Doctors aren't sure why, but depression is much more common in heart disease patients than in the general population. In fact, people with heart disease run twice the risk of depression, according to a study published in the April 2009 issue of the American Journal of Medical Genetics Part B: Neuropsychiatric Genetics and reported in Science Daily.

Researchers are finding that genetic variations may contribute to depression in heart disease patients. The genes related to the body's blood vessels may be a predictor of depression in these patients, according to the study, which is  the first large-scale genetic study.

"Depression can significantly impact quality of life for heart disease patients and can increase the risk for additional cardiac events or even death," says lead author Jeanne M. McCaffery, Ph.D., of the Weight Control and Diabetes Research Center at The Miriam Hospital in Canada, which collaborated on the research with the Montreal Heart Institute, University of Montreal and McGill University. "Although it's too early to begin to speculate about the possible clinical implications of these findings, it's intriguing to think that there may be a genetic explanation as to why people with heart disease are more susceptible to depression."

This study targeted 977 patients with heart disease who had either a 50 percent or higher blockage in at least one major heart artery or who had suffered a heart attack. The depressive symptoms were measured using a standardized self-reported questionnaire.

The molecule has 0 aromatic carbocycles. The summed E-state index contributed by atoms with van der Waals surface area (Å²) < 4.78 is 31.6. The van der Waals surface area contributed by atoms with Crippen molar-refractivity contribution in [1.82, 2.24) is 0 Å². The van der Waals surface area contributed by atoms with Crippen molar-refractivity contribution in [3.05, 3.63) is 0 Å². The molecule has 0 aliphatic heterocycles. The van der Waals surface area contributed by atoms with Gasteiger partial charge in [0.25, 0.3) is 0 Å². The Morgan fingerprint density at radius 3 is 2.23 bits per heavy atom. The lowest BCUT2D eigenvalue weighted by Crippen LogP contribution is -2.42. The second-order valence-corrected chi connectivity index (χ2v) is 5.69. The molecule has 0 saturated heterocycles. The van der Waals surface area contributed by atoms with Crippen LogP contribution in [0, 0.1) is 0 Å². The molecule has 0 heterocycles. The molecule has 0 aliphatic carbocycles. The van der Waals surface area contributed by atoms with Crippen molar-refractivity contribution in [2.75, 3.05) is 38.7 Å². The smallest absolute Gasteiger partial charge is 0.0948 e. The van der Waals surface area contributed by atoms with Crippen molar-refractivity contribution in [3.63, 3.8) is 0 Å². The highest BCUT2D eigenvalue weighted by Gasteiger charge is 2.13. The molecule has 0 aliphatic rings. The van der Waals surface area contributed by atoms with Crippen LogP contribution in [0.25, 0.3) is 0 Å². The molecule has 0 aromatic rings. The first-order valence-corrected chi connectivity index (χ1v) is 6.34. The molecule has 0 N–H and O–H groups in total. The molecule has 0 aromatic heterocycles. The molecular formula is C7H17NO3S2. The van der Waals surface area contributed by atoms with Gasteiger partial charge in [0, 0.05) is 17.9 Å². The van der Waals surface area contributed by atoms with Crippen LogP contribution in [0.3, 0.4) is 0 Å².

Several theories could explain the increased risk of depression, researchers say. Feelings of sadness and hopelessness could be linked to the stress of a poor prognosis or to a systemic inflammation. So far, there's been little attention paid to the idea of a genetic cause.

Depression and heart disease have been linked before. In an earlier study, in March 2009, researchers found that a history of major depression increased the risk of heart disease over and above any genetic links. That study was presented at the annual meeting of the American Psychosomatic Society and reported in Science Daily.

"Based on our findings, we can say that after adjusting for other risk factors, depression remains a significant predictor of heart disease," Science Daily quoted first author Jeffrey F. Scherrer, Ph.D., research assistant professor of psychiatry at Washington University School of Medicine, as saying.

If you're feeling sad and hopeless and can't put your finger on what's causing it, don't suffer in silence. There are dozens of medications available to treat depression today, many with significantly fewer side effects than some of the older medications. Often, an antidepressant is offered in conjunction with psychotherapy, also known as therapy, psychosocial therapy or counseling, according to the Mayo Clinic.

Through counseling sessions, patients are helped to get back a sense of control in their life, says the Mayo Clinic. Counseling also can help patients to regain their feelings of wellbeing.  The bottom line? Reach out and ask for help. Sometimes, it just may help to talk things out.